Wednesday Was Prince Spaghetti Day Until Everyone Stopped Using Their Dining Room

Somehow we got into the habit of eating at our desks at the office and watching television in the den over time. Post-pandemic, there was a need to allocate more space to a home office and even a second home office. A separate dining room was relegated to infrequent holiday get-togethers or used as a home office rather than daily meals. I love our formal (it has a wall) dining room but I’d rather eat most meals in our kitchen.

Source: Brick Underground

NYC’s essential resource Brick Underground wrote about this phenomenon way back in 2019: Why a newly built NYC apartment with a separate dining room is hard to find. While architects tell us is it what people want, it is also a creature of new building codes that require more light and air.

“When you have a kitchen more than 30 feet from a window, it must be open to the living/dining area, and considered a ‘kitchenette,’ which is a cooking area that is under 80 square feet. There are some exceptions but this is the general rule,” says Tim Fryatt, director of Marvel Architects.

Brick Underground

And we’re eating out a lot!

The Atlantic also had an interesting design piece: Why Dining Rooms Are Disappearing From American Homes.

According to surveys in 2015 and 2016 by the National Association of Home Builders, 86 percent of households want a combined kitchen and dining room—a preference accommodated by only 75 percent of new homes. If anything, the classic dining room isn’t dying fast enough for most people’s taste.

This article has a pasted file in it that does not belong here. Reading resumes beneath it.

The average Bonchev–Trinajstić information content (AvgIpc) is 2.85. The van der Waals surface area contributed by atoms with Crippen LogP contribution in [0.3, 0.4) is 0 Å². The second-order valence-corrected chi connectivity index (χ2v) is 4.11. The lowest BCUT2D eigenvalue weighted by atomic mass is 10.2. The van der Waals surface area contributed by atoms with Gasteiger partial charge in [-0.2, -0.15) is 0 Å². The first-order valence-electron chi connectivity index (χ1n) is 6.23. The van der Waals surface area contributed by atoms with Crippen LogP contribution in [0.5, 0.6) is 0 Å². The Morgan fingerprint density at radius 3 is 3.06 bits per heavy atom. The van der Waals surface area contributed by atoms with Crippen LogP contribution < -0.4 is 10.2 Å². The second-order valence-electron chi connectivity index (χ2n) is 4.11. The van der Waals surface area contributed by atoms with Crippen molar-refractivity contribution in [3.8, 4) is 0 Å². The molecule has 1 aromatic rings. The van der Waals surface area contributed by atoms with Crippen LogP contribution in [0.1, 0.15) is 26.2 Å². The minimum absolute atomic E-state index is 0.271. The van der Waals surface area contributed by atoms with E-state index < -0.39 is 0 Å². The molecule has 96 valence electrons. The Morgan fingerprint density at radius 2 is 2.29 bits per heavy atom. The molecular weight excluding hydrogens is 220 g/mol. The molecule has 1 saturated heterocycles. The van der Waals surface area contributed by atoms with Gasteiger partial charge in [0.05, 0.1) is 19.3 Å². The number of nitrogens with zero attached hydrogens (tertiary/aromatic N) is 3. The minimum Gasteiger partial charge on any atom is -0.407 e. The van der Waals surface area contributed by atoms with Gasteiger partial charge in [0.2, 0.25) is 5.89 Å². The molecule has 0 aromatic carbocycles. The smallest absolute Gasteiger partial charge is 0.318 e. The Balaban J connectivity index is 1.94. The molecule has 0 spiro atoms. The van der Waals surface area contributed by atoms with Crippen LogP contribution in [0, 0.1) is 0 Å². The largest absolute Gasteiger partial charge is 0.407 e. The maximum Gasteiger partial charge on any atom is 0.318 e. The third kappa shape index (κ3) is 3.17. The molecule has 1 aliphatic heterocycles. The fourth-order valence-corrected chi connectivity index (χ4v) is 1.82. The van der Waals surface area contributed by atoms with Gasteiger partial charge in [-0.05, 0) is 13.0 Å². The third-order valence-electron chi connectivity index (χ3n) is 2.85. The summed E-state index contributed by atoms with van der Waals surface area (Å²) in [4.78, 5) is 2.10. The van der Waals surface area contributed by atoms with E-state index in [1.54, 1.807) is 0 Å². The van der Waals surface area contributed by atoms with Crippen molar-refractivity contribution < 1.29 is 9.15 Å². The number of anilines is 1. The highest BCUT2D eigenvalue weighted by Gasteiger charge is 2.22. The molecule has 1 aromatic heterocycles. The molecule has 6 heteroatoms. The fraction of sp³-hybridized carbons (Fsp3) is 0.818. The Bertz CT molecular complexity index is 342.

The Atlantic

Home design shows like Fixer Upper championed the open floorplan with the combination of kitchen and dining area/family room that became all the rage during the show’s run. The need for a formal dining room seems to have been lost as we became more pragmatic than aspirational. However, that Fixer Upper open plan design style will probably appear dated in a decade or two, fueling an inevitable home renovation boom. I point to the popular sunken living room (conversation pit) design of the 1970s as proof.


On top of the change in dining habits and the need for different functionality, new home sizes have been shrinking in recent years. Builders have focused on offering homes with modern features and space previously allocated for formal dining rooms has largely been repurposed.

And if you look back to 1975, new home sizes nearly doubled through 2015. It seemed as though new homes were getting larger for my entire adult life until recently. In a world with high mortgage rates and high prices, average new home sizes are at a 13-year low, presumably to make them more affordable.

And most importantly, Wednesdays used to be nicknamed Prince Spaghetti Day for people of a certain age, instead of the awful “hump” day in more recent times. But sadly, Anthony is no longer with us…

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